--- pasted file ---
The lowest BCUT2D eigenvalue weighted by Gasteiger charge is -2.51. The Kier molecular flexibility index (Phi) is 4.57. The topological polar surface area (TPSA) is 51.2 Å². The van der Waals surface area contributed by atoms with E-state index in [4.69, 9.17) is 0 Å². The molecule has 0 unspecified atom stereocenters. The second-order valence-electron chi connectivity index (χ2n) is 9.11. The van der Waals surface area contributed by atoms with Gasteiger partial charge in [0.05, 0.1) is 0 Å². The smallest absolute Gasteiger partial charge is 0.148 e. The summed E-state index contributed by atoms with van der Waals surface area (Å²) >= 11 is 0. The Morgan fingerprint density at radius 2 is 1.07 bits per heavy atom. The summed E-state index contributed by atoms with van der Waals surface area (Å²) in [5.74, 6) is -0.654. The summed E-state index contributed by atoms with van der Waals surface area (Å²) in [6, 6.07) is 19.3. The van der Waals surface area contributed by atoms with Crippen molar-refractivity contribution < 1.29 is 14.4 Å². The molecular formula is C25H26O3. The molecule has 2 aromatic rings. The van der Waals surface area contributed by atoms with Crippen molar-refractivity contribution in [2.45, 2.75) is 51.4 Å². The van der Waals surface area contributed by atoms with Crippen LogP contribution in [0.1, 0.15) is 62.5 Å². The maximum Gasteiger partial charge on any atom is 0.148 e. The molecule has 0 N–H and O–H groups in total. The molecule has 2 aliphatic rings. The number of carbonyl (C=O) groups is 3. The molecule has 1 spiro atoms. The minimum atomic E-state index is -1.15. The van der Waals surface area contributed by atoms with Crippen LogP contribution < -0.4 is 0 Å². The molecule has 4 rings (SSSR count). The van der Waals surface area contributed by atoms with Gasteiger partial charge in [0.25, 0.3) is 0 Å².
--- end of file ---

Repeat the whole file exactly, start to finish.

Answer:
The lowest BCUT2D eigenvalue weighted by Gasteiger charge is -2.51. The Kier molecular flexibility index (Phi) is 4.57. The topological polar surface area (TPSA) is 51.2 Å². The van der Waals surface area contributed by atoms with E-state index in [4.69, 9.17) is 0 Å². The molecule has 0 unspecified atom stereocenters. The second-order valence-electron chi connectivity index (χ2n) is 9.11. The van der Waals surface area contributed by atoms with Gasteiger partial charge in [0.05, 0.1) is 0 Å². The smallest absolute Gasteiger partial charge is 0.148 e. The summed E-state index contributed by atoms with van der Waals surface area (Å²) >= 11 is 0. The Morgan fingerprint density at radius 2 is 1.07 bits per heavy atom. The summed E-state index contributed by atoms with van der Waals surface area (Å²) in [5.74, 6) is -0.654. The summed E-state index contributed by atoms with van der Waals surface area (Å²) in [6, 6.07) is 19.3. The van der Waals surface area contributed by atoms with Crippen molar-refractivity contribution < 1.29 is 14.4 Å². The molecular formula is C25H26O3. The molecule has 2 aromatic rings. The van der Waals surface area contributed by atoms with Crippen molar-refractivity contribution in [2.45, 2.75) is 51.4 Å². The van der Waals surface area contributed by atoms with Crippen LogP contribution in [0.1, 0.15) is 62.5 Å². The maximum Gasteiger partial charge on any atom is 0.148 e. The molecule has 0 N–H and O–H groups in total. The molecule has 2 aliphatic rings. The number of carbonyl (C=O) groups is 3. The molecule has 1 spiro atoms. The minimum atomic E-state index is -1.15. The van der Waals surface area contributed by atoms with Crippen LogP contribution < -0.4 is 0 Å². The molecule has 4 rings (SSSR count). The van der Waals surface area contributed by atoms with Gasteiger partial charge in [0.25, 0.3) is 0 Å².